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A PHYSICIST WRITES . . .
Recently the Sunday Times invited its readers to suggest new motoring laws and regulations. It was an easy way of filling a page, of course, and I had seen most of the ideas before — confining lorries to the inside lanes of motorways, allowing left turns against a red light (when safe to do so), that sort of thing. But the best notion was saved for last: abolish all motoring laws and replace them with a single offence: driving like a berk.
What a splendid idea! The proposer offered a couple of examples: driving at 90 on an empty motorway in good conditions would be OK, but driving at 90 on the M62 in fog in the rush hour — guilty! Parking a large car neatly but slightly over the lines would be OK, but causing hold-ups in a multi-story by not going straight to the top where there’s always space — guilty! I’m sure you can think of other situations too where simple common sense would be much the best adjudicator of whether someone’s driving behaviour was good or bad.
I can’t resist making some suggestions of my own for improving road safety. First, I propose lowering all pavements down to road level and replacing the kerb with just a painted white line. But won’t this increase the danger to pedestrians? Not at all — a raised kerb offers no obstacle to vehicles swerving up against it. You see them climbing it to park there all the time.
As for the pedestrians themselves, the kerb must increase the chances that they will totter and even fall into the road. And yet somehow the presence of the ledge gives both them and drivers the false impression that there is no hazard at all, from vehicles passing people inches away at 30 mph or more. My argument is that when this ineffective barrier is removed, everyone will become more aware of the dangers and will proceed more cautiously.
By the way, I don’t mean to be disparaging towards pedestrians and their state of equilibrium, far from it. One problem they face is that pavements generally slope down towards the road slightly (in order to shed rain-water). Also, I know only too well how easy it is deviate from a straight line when you take your eyes off the path ahead even if only for a moment. An occasion comes to mind from a holiday we enjoyed a few years ago in Madeira, where spectacular walking routes lie alongside irrigation channels (levadas) that follow the contours of the hills. These channels are about a metre deep, I discovered...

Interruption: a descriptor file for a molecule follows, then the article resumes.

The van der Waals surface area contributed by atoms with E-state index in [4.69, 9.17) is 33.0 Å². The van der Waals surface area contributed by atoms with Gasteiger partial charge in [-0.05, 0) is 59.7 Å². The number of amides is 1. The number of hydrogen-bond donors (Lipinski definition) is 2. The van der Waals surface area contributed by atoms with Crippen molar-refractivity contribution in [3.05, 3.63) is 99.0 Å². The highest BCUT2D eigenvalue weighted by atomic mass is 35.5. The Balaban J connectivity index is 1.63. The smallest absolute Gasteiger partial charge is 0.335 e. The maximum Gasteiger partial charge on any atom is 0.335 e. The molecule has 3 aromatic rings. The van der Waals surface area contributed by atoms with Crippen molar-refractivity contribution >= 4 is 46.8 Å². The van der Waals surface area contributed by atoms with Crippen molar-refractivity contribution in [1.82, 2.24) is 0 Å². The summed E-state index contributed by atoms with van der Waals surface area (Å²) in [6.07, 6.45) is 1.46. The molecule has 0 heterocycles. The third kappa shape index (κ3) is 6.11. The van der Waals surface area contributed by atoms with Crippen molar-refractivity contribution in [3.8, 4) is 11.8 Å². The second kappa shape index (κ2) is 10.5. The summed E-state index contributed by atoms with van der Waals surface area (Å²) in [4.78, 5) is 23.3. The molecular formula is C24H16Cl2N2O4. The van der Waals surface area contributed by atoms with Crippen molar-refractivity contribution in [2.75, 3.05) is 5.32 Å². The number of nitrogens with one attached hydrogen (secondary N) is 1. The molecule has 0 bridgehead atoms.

Looking now at the middle of the road, here the white line gives drivers far too much confidence that oncoming traffic will stay on the other side of it. Vehicles are thus positively encouraged to pass each other, inches apart again, at relative speeds of up to 120 mph (on out-of-town roads). The slightest lapse of concentration or twitch of the steering wheel can bring death and disaster. Centre lines should therefore be painted out, to force drivers to think about the hazards that are inevitable with two-way traffic and make allowances for them.
If this doesn’t reduce the accident rate significantly, then I suggest that all (single carriageway) roads be made one-way, in a carefully designed network of routes. In town, most journeys would hardly be extended at all by this. Out of town you might have to drive an extra few miles — but with no oncoming traffic you would often be able to make faster progress, especially as many roads ought to qualify for an increased speed limit.
Some drivers would no doubt continue to behave irresponsibly by exceeding the limit. Even so, I propose removing all speed humps and tables, which must be doing untold damage not only to suspension systems but also (and more worryingly) to everyone’s tyres. Instead, what’s needed is a pair of linked cameras at each end of any road where there is a speeding problem. When a number-plate was recognized as having travelled from one end to the other too quickly (depending on the speed limit) a penalty would be automatic.
The occasional temporary camera half-way along a road would catch the smart aleck who might decide to do a ton most of the way and then wait a while for time to catch up with him, before passing the camera at the far end. One can even imagine speed limits abolished and intelligent cameras erected, programmed to detect driving like a berk (see above).
But all this is mere tinkering with the problem of how to raise driving standards. Learning to drive should be organized as a compulsory progression through several levels and tests (just like ordinary education), each one rewarding the student with more freedom to drive — at higher speeds, after dark, on motorways and so on — rising to the present advanced-motorist standard.
I suppose this scheme would have to be made voluntary for existing drivers (non-advanced) but if so, then I would have no hesitation in imposing on any opters-out an old idea for instantly making them safe on the roads: fix a spike to the centre of their steering wheels and confiscate their seat-belts.
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